Difference between revisions of "Citing Claims"
(Created page with "I find that there are specific claims in SEM research that float around, but where they come from is often forgotten. So, I've made a list of these claims with some quotes and...")
Revision as of 10:40, 23 July 2018
I find that there are specific claims in SEM research that float around, but where they come from is often forgotten. So, I've made a list of these claims with some quotes and explanations below. Of course, I have also included a citation if the claim can be substantiated. If you have heard of a claim and know its source, feel free to email me and I'll determine if it should be added here.
Four Indicators Per Factor
Have you heard the one about the "optimal number of indicators" per factor? I have heard it a few times, and I know I have read it in multiple places. I include one of those sources below.
- Hair, J. F., Jr., Black, W. C., Babin, B. J., & Anderson, R. E. (2010). Multivariate data analysis (7th ed.). Upper Saddle River, NJ: Prentice Hall.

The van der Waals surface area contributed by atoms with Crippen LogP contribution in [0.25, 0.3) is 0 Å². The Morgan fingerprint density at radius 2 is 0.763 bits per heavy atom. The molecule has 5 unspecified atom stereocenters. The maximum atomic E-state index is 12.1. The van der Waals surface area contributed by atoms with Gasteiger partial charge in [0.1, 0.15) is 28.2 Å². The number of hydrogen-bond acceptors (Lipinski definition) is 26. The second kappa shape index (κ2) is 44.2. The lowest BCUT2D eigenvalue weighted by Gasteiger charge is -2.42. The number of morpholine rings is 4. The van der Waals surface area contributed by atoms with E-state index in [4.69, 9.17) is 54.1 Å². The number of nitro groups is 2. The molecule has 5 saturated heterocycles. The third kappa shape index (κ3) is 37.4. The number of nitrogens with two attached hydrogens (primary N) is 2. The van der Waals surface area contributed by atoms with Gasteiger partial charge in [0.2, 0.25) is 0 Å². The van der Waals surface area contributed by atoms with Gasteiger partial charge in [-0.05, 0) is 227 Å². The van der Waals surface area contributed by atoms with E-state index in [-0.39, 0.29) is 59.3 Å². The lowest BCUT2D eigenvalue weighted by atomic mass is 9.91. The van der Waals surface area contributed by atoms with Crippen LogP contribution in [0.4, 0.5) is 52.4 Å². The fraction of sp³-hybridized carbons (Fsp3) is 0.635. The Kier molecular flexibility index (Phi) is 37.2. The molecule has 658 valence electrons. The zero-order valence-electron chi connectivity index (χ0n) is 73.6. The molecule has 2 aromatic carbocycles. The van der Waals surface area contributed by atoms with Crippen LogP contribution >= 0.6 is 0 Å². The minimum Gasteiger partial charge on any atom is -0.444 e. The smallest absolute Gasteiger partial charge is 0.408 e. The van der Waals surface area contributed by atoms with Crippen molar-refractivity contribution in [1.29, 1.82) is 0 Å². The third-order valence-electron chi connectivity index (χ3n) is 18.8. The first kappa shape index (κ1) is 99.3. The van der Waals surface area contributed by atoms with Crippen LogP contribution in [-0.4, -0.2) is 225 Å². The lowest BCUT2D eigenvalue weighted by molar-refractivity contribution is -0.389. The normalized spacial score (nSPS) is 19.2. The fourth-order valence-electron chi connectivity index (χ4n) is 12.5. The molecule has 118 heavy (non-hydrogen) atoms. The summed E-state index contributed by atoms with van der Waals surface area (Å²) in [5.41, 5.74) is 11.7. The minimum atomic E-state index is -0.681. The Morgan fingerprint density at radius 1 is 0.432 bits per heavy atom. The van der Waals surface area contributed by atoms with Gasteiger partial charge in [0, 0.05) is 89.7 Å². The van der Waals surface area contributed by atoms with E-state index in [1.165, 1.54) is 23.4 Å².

On page 678:
"In summary, when specifying the number of indicators per construct, the following is recommended:
- Use four indicators whenever possible.
- Having three indicators per construct is acceptable, particularly when other constructs have more than three.
- Constructs with fewer than three indicators should be avoided."
Joe's logic is that a minimum of three indicators are needed for identification, but four is a safer and more reliable configuration. More than four may result in a failure of unidimensionality (i.e., there may be multiple dimensions being captured). He also suggests four is the optimal number of indicators because it balances parsimony (simplest solution) with requisite reliability (all-else-equal: reliability increases as number of indicators increases).